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Medical News & Perspectives
June 22 2011

Social Distancing Helpful in Mexico During Flu Pandemic

JAMA. 2011;305(24):2509. doi:10.1001/jama.2011.859

A strategy called “social distancing,” which included mandatory closures of schools for 18-day periods and other measures, was associated with a substantial reduction in influenza transmission rates in Mexico during the 2009 influenza A(H1N1) pandemic, reported scientists from the Fogarty International Center at the National Institutes of Health (Chowell G et al. PLoS Med. 2011;8[5]:e1000436).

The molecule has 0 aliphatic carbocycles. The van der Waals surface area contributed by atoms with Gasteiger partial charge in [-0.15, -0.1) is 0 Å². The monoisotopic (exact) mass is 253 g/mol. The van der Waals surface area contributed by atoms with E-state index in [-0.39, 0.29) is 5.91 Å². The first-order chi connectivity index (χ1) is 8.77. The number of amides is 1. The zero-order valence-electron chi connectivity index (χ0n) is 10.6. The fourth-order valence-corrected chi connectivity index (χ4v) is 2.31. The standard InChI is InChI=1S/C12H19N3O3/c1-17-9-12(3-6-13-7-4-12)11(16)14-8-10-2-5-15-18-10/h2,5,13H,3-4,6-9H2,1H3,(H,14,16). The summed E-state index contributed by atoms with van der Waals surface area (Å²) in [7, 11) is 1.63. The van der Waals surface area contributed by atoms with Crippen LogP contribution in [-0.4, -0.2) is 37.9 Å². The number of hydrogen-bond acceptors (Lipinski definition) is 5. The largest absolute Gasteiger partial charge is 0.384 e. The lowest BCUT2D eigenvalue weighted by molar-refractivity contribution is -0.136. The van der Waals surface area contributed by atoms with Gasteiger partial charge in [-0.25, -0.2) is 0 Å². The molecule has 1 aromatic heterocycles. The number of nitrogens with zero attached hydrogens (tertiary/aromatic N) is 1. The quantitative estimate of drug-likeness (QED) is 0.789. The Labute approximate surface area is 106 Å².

Using mathematical modeling to analyze influenza surveillance data compiled by the Mexican Institute for Social Security, the researchers identified 3 waves of infection that occurred in 2009: the first in April-May, the second in June-July, and the third in August-December. In late April 2009, the Ministry of Health ordered schools to close and subsequently implemented other social distancing measures in the Mexico City area, including closing movie theaters and restaurants and cancelling large public gatherings.